Please let us know if you would like to learn more or participate. ...Suz knows how enthusiastic we are as we support many outreach programs in California.

Here's to a great new year and many adventures on the paths with kids.

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I really love the Experience Backpacks idea from libraries and am glad to see libraries and parks partnering to make literacy and outdoor education a part of kids' lives. My experience in southwest Florida is that those families who have means provide many outdoor experiences for their children through travel and families activities, but those who are less fortunate financially depend on public resources like libraries and parks. I'm currently working with a non-profit land trust where we are providing free nature-based literacy events for families. One is a star-gazing and story-telling night and the other is a Birds, Bugs, and Bears nature hike using field guides. The local libraries have offered to advertise our programs, and we are using books from the public library system to make book lists for parents to take away from the events, so it is another way to connect reading and the outdoors. One step at a time.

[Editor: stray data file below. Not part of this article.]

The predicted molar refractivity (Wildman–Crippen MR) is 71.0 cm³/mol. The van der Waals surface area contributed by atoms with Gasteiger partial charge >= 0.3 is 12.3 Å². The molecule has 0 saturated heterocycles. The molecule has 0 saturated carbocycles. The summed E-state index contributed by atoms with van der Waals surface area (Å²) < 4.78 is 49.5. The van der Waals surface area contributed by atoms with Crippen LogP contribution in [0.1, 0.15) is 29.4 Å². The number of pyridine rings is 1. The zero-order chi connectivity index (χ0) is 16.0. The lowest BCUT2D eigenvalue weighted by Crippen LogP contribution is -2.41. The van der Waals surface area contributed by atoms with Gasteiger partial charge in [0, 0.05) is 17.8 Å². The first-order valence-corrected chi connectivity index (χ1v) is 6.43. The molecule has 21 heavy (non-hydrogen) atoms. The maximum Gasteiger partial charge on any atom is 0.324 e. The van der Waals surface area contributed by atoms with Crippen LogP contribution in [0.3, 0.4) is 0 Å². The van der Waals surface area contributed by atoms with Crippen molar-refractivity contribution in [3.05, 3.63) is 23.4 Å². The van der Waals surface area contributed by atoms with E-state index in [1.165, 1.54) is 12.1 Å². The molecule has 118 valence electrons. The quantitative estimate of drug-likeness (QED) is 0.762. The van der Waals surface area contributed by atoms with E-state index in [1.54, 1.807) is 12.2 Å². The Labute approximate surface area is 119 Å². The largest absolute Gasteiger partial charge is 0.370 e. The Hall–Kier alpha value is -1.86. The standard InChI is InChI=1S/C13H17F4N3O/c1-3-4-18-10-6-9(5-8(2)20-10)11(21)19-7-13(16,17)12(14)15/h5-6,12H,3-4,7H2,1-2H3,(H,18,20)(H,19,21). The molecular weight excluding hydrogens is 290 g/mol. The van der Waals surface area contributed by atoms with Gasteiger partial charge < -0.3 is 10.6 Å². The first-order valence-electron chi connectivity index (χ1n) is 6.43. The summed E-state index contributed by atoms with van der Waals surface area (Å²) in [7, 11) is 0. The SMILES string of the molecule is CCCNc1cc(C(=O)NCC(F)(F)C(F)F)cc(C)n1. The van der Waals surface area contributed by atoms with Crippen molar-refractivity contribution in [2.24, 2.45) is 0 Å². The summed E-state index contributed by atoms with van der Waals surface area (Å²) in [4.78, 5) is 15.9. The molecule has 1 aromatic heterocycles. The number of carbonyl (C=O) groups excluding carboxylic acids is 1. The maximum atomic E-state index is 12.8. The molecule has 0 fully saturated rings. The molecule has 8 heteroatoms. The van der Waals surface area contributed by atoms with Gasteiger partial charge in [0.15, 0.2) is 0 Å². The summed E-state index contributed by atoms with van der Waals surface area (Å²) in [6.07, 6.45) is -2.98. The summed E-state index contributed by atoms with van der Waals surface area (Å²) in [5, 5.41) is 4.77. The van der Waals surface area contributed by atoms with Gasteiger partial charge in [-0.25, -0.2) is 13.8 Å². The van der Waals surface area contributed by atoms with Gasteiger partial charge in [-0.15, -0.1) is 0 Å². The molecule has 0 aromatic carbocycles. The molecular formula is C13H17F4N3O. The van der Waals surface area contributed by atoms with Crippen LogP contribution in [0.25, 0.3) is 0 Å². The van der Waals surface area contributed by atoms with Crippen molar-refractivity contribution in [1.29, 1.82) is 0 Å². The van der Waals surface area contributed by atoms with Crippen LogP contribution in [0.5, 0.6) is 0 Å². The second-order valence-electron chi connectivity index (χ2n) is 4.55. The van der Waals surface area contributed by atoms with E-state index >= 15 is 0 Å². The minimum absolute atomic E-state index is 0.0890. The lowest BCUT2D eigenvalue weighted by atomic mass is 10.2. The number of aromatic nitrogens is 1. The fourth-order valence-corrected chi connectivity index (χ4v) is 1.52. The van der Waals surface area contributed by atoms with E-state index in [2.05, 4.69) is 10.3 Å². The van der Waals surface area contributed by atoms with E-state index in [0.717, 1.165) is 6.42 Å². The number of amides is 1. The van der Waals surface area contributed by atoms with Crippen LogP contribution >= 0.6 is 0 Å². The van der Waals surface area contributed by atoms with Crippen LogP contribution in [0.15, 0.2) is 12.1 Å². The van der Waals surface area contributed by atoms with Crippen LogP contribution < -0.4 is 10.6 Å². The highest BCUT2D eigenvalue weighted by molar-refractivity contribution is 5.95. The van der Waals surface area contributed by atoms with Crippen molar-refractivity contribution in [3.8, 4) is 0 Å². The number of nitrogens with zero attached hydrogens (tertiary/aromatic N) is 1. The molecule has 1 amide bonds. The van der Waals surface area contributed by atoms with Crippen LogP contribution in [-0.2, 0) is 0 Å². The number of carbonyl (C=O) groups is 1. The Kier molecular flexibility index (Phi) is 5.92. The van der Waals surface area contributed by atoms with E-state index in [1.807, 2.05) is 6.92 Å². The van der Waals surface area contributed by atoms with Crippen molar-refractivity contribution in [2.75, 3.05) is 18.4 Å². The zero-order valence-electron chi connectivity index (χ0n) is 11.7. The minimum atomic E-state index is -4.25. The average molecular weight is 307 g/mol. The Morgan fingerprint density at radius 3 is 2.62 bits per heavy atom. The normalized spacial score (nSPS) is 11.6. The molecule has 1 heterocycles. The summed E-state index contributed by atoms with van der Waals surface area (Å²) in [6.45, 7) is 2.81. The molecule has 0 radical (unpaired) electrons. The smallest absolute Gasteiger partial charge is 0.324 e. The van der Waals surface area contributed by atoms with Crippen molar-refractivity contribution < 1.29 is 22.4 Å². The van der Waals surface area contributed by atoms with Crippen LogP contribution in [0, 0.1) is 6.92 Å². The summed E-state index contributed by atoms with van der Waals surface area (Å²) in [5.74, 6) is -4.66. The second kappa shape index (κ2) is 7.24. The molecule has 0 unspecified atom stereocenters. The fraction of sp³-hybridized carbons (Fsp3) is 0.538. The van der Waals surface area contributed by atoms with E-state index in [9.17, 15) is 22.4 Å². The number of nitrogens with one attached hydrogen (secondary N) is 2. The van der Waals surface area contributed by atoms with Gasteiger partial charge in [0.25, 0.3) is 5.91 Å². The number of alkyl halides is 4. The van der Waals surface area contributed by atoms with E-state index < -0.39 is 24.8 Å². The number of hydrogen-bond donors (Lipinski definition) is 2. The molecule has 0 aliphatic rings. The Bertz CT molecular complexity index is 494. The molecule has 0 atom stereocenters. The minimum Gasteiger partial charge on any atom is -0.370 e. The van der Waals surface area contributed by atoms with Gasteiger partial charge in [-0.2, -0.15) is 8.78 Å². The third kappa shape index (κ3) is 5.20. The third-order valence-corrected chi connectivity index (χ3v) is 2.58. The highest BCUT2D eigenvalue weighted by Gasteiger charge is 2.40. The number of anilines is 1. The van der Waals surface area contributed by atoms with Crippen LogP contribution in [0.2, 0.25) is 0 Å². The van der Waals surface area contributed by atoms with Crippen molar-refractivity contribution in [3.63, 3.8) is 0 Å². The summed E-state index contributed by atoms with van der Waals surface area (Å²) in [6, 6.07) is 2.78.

Thanks for the encouragement and two more great ideas! I've been wanting to approach the library board with my idea for a literacy enrichment backpack, but I think Suz's idea of an "experience backpack" takes my idea a step further to truly incorporate the environment. I wanted to put together a collection of materials that would encourage field study at the elementary level; journal, sketch pad, colored pencils, magnifying glass, ruler, and plastic tweezers, and binoculars. Children could check out the backpack and contribute their journal/sketch entries into the journal that would eventually become a collection and a book to be displayed in the library. While my objectives are probably really obvious to you all, it will be a little more obscure to a volunteer library board. But, if the children add their choice of a non-fiction/reference book from a list of pre-selected choice, the increase in readership of non-fiction/reference materials would be easy for the board to recognize. I'll put it together and see where it goes. Thanks 

 

I love all these ideas and am so cheered to hear about all the progress everyone's making in this area.

Stephanie, thank you for all the wonderful work you are doing to connect kids with the outdoors.

Deb, I think you're right to point out that the library may be the place where a lot of kids get their nature experiences. Your partnership and program sound great. Please keep us posted.

Cheryl, your backpack idea is wonderful, in that it encourages active participation and allows the project to come full-circle when the results are displayed in the library. Great idea! (I think I'll take it to my local library.)

Let's keep the ideas coming. This is all very exciting. It seems the time for Naturebraries is now!

One more note: We just published this story on our C&NN News site. I think this group will enjoy it. It offers a lot of great nature reading suggestions:

Winter Reading can Rekindle a Love of Nature

http://www.childrenandnature.org/news/detail/winter_reading_can_rek...